Charlie Connelly has chosen The Grail Roads as his book of the year for 2018.
‘Above all it is beautiful poetry, evocative and accessible, subtle and nuanced, varying in style and format to create a startlingly good piece of work that, for this writer, provides the last word on the First World Warand the commemoration of the Armistice. The Grail Roads is, by some distance, my book of 2018.’
The New European, 3 – 9 January 2019
To all of you who came from far and wide to the launch performance of The Grail Roads.
To Brian Lewis for working so intuitively with me to produce a beautiful book.
To Ray Hearne and Matt Clegg for helping me deliver the reading with total commitment.
To Deborah Egan and all those at DINA for wonderful hosting in a great venue.
To Emma Bolland for her perfectly judged photography, both for the book jacket and for turning us into pop stars for a night.
To everyone who has bought the book (and if you’re still shopping for Christmas, look no further than Longbarrow Press and its season’s offers!).
To all those who have reviewed the book so kindly.
Thanks and Happy Christmas!
My third full-length collection The Grail Roads, published by Longbarrow Press, is launched with a performance at DINA in Sheffield. On the centenary of the Armistice that ended the First World War, I’m reading with Matthew Clegg and Ray Hearne in what promises to be a memorable event in DINA’s beautiful Jara Room.
DINA, 32 Cambridge Street, Sheffield, S1 4HP
Sunday 11 November 2018 | 7pm – 9.30pm | Admission £5 / £3 – pre-booking only: click here for details)
I’m delighted to say that my next collection, The Grail Roads, is to be published later this month by Longbarrow Press. The final editing and preparation has been a real collaboration with Brian Lewis, for which I’m extremely grateful. Thanks also to Matt Clegg, Chris Jones, Jim Caruth and Ray Hearne for their support and creative comments on various sections and drafts, and to Emma Bolland who, with Brian and myself, tramped around the old training trenches at Redmires above Sheffield in search of the ideal image for the jacket. Which she got, I think.
It is 100 years since the end of the First World War this autumn, so a fitting season for the launch. Watch this space. In the meantime, a micro-site provides an introduction to the book.
Something about birds of prey. Far up, their eyes and shadows on the landscape, they occupy an outer world: kin to karst, moraine, arête, they are abstracts, like cave drawings. Close by – that buzzard on that telegraph post on Skye, the kite flashing out of an orchard in an Oxfordshire village – they are startling as mummers: unlike in everything to domestic birds. Truly, they haunt our places.
Driving from Madrid to anywhere,
the glinting, diminishing city in the mirror,
everything you love about this country
is reduced to a few roofs among the prairie,
a brown gorge chocked from the mesa
and a pair of buzzards climbing the hot air.
Millmoor, 1975, rain piling out of the night
gold in the floodlights, black against green.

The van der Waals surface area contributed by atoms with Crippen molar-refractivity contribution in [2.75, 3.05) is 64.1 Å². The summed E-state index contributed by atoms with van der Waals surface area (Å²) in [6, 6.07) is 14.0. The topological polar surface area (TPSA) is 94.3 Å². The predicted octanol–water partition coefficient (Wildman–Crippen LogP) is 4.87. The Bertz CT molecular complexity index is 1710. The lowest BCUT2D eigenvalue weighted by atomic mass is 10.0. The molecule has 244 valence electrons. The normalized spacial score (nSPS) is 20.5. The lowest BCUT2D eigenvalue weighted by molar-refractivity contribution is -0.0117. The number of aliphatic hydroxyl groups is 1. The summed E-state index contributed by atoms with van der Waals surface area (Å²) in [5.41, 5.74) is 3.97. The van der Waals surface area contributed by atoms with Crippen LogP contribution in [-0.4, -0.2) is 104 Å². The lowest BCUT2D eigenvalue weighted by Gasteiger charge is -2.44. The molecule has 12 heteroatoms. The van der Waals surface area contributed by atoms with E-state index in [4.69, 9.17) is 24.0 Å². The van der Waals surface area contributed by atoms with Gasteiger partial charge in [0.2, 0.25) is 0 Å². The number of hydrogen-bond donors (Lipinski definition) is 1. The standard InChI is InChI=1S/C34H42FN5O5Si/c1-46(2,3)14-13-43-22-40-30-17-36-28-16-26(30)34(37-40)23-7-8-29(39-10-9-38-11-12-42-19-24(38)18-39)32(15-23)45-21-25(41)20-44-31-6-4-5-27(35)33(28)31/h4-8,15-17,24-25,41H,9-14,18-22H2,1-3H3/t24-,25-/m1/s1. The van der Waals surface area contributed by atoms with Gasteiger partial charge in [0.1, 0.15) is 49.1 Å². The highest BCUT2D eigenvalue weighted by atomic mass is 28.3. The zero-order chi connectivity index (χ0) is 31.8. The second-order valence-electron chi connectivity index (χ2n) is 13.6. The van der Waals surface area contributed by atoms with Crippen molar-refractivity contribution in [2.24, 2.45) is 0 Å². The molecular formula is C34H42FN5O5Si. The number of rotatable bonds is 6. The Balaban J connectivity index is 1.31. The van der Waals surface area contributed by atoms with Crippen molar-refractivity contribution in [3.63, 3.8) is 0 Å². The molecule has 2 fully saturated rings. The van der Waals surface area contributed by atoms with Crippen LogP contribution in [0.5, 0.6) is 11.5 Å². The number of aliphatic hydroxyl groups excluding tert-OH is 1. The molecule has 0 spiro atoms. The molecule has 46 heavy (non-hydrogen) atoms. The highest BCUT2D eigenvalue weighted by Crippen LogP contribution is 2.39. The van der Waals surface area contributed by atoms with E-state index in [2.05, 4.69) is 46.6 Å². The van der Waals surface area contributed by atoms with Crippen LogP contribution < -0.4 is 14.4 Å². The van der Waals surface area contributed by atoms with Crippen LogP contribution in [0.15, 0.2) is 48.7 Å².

Against a soldered sky the arc-flight
of a hawk, uncanny, bewildering.
That damp Welsh summer, a house
of thick-walled cold clamped at the head
of a track, the grey boles of mountains.
Each morning we watched birds a mile up
drifting in the frail sky, small as balloons
let go from a fair, sunlit and miraculous.
I’m enjoying Thomas Dilworth’s study of David Jones who, harried by a strict religious upbringing and his experiences in the trenches, suffers severe neurasthenia leading to a major breakdown and sustained mental ill health. In this context, it is both remarkable that he was able to realise his masterwork, In Parenthesis – and unsurprising that he describes its symbolic arc as transcendental.
Crossing similar terrain (somewhat unwittingly – I read Jones for the first time, and in snatches, while writing a long sequence of poems called The Grail Roads) I was always clear that the trajectory for my work would offer a very different perspective. Like Jones I draw heavily on Malory (though his chief source is the Morte D’Arthur whereas mine is the Sankgreal); but for me, the end of the road is just that: the tragic death of soldiers isn’t alleviated by faithful glory.
Of course, that’s easy for me to say: I wasn’t there. Men who came back had to live out their lives however they could. In Jones’ writing – and painting – ghosts are also angels. The ghosts in my poems haven’t moved on.
After Edward Thomas
Bors stirred at the jolted stop –
some empty platform outside,
bare sky, line curving towards trees
and a low building. The guard
passed down the train; someone
in the next compartment spoke to him.
Steam filled the window, cleared;
a cough repeated like an engine.
There was no sign on the platform
and in the late daylight the place
looked drab and somehow ruined.
Then a bird called, close and startling;
and Bors thought of what he might say
to Arthur when he saw him. Galahad
bydde him remember of this worlde unstable:
better, perhaps, than how and why he died.
At Grace, heads bowed at the table,
they keep their eyes open,
hands knit, chins resting on them.
The lamp burns behind the colonel’s head.
He drops a little, starts, clears his throat,
leads the Amen.
Amen. The soup is brought up
and bread broken. There is good wine
of course, but no song
only conversation, well-informed
and ignorant, knowing the names of battles
but not who died in them.